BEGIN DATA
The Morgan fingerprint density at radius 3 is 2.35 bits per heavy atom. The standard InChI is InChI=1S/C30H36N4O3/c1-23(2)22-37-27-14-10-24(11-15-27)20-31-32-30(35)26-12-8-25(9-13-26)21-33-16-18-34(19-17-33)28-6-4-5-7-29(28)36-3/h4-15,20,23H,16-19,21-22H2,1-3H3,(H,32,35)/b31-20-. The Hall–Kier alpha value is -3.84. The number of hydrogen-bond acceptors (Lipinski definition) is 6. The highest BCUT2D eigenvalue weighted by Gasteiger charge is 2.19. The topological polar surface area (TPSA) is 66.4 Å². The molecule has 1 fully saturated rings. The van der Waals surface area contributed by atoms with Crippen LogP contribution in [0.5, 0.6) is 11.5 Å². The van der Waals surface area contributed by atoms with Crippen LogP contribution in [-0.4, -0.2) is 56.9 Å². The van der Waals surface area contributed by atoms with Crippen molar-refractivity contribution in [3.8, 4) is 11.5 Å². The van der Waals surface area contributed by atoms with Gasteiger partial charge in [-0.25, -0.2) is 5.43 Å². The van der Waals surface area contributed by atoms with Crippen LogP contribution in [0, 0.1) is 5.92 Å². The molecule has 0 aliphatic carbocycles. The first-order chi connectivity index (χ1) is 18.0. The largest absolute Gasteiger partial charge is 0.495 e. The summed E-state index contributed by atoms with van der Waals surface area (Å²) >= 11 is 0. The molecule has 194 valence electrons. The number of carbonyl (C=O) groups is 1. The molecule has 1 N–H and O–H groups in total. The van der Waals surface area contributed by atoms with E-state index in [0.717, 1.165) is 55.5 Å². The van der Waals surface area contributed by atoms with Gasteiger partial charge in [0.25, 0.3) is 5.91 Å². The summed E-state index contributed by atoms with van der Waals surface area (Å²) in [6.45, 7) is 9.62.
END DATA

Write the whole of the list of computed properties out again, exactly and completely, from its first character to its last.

The Morgan fingerprint density at radius 3 is 2.35 bits per heavy atom. The standard InChI is InChI=1S/C30H36N4O3/c1-23(2)22-37-27-14-10-24(11-15-27)20-31-32-30(35)26-12-8-25(9-13-26)21-33-16-18-34(19-17-33)28-6-4-5-7-29(28)36-3/h4-15,20,23H,16-19,21-22H2,1-3H3,(H,32,35)/b31-20-. The Hall–Kier alpha value is -3.84. The number of hydrogen-bond acceptors (Lipinski definition) is 6. The highest BCUT2D eigenvalue weighted by Gasteiger charge is 2.19. The topological polar surface area (TPSA) is 66.4 Å². The molecule has 1 fully saturated rings. The van der Waals surface area contributed by atoms with Crippen LogP contribution in [0.5, 0.6) is 11.5 Å². The van der Waals surface area contributed by atoms with Crippen LogP contribution in [-0.4, -0.2) is 56.9 Å². The van der Waals surface area contributed by atoms with Crippen molar-refractivity contribution in [3.8, 4) is 11.5 Å². The van der Waals surface area contributed by atoms with Gasteiger partial charge in [-0.25, -0.2) is 5.43 Å². The van der Waals surface area contributed by atoms with Crippen LogP contribution in [0, 0.1) is 5.92 Å². The molecule has 0 aliphatic carbocycles. The first-order chi connectivity index (χ1) is 18.0. The largest absolute Gasteiger partial charge is 0.495 e. The summed E-state index contributed by atoms with van der Waals surface area (Å²) >= 11 is 0. The molecule has 194 valence electrons. The number of carbonyl (C=O) groups is 1. The molecule has 1 N–H and O–H groups in total. The van der Waals surface area contributed by atoms with E-state index in [0.717, 1.165) is 55.5 Å². The van der Waals surface area contributed by atoms with Gasteiger partial charge in [0.25, 0.3) is 5.91 Å². The summed E-state index contributed by atoms with van der Waals surface area (Å²) in [6.45, 7) is 9.62.